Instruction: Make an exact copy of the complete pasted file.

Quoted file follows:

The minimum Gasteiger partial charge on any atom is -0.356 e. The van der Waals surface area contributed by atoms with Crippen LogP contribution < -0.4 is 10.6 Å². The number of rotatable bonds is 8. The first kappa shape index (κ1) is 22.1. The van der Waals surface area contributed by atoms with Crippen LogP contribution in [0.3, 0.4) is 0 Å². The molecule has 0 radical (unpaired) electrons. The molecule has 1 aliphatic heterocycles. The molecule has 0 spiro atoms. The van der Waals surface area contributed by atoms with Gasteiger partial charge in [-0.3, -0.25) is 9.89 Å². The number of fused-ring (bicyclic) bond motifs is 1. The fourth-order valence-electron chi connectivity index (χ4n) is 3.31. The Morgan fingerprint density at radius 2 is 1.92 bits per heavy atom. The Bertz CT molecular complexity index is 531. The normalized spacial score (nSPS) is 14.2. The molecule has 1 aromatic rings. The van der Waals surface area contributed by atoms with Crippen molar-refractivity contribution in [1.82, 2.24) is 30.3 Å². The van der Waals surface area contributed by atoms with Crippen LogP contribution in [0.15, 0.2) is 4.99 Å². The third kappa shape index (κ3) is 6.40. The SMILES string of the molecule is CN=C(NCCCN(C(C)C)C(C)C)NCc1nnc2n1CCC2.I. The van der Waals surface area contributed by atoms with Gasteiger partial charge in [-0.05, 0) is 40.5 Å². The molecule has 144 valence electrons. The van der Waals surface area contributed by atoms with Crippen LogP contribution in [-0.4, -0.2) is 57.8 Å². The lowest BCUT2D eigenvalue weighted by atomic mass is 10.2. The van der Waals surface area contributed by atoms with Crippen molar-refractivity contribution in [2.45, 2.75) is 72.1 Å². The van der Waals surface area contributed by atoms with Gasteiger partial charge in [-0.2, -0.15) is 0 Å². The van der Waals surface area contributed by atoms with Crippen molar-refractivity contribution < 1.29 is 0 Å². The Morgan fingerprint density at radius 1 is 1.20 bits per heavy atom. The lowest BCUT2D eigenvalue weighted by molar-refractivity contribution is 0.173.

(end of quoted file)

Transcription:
The minimum Gasteiger partial charge on any atom is -0.356 e. The van der Waals surface area contributed by atoms with Crippen LogP contribution < -0.4 is 10.6 Å². The number of rotatable bonds is 8. The first kappa shape index (κ1) is 22.1. The van der Waals surface area contributed by atoms with Crippen LogP contribution in [0.3, 0.4) is 0 Å². The molecule has 0 radical (unpaired) electrons. The molecule has 1 aliphatic heterocycles. The molecule has 0 spiro atoms. The van der Waals surface area contributed by atoms with Gasteiger partial charge in [-0.3, -0.25) is 9.89 Å². The number of fused-ring (bicyclic) bond motifs is 1. The fourth-order valence-electron chi connectivity index (χ4n) is 3.31. The Morgan fingerprint density at radius 2 is 1.92 bits per heavy atom. The Bertz CT molecular complexity index is 531. The normalized spacial score (nSPS) is 14.2. The molecule has 1 aromatic rings. The van der Waals surface area contributed by atoms with Crippen molar-refractivity contribution in [1.82, 2.24) is 30.3 Å². The van der Waals surface area contributed by atoms with Crippen LogP contribution in [0.15, 0.2) is 4.99 Å². The third kappa shape index (κ3) is 6.40. The SMILES string of the molecule is CN=C(NCCCN(C(C)C)C(C)C)NCc1nnc2n1CCC2.I. The van der Waals surface area contributed by atoms with Gasteiger partial charge in [-0.05, 0) is 40.5 Å². The molecule has 144 valence electrons. The van der Waals surface area contributed by atoms with Crippen LogP contribution in [-0.4, -0.2) is 57.8 Å². The lowest BCUT2D eigenvalue weighted by atomic mass is 10.2. The van der Waals surface area contributed by atoms with Crippen molar-refractivity contribution in [2.45, 2.75) is 72.1 Å². The van der Waals surface area contributed by atoms with Gasteiger partial charge in [-0.2, -0.15) is 0 Å². The van der Waals surface area contributed by atoms with Crippen molar-refractivity contribution < 1.29 is 0 Å². The Morgan fingerprint density at radius 1 is 1.20 bits per heavy atom. The lowest BCUT2D eigenvalue weighted by molar-refractivity contribution is 0.173.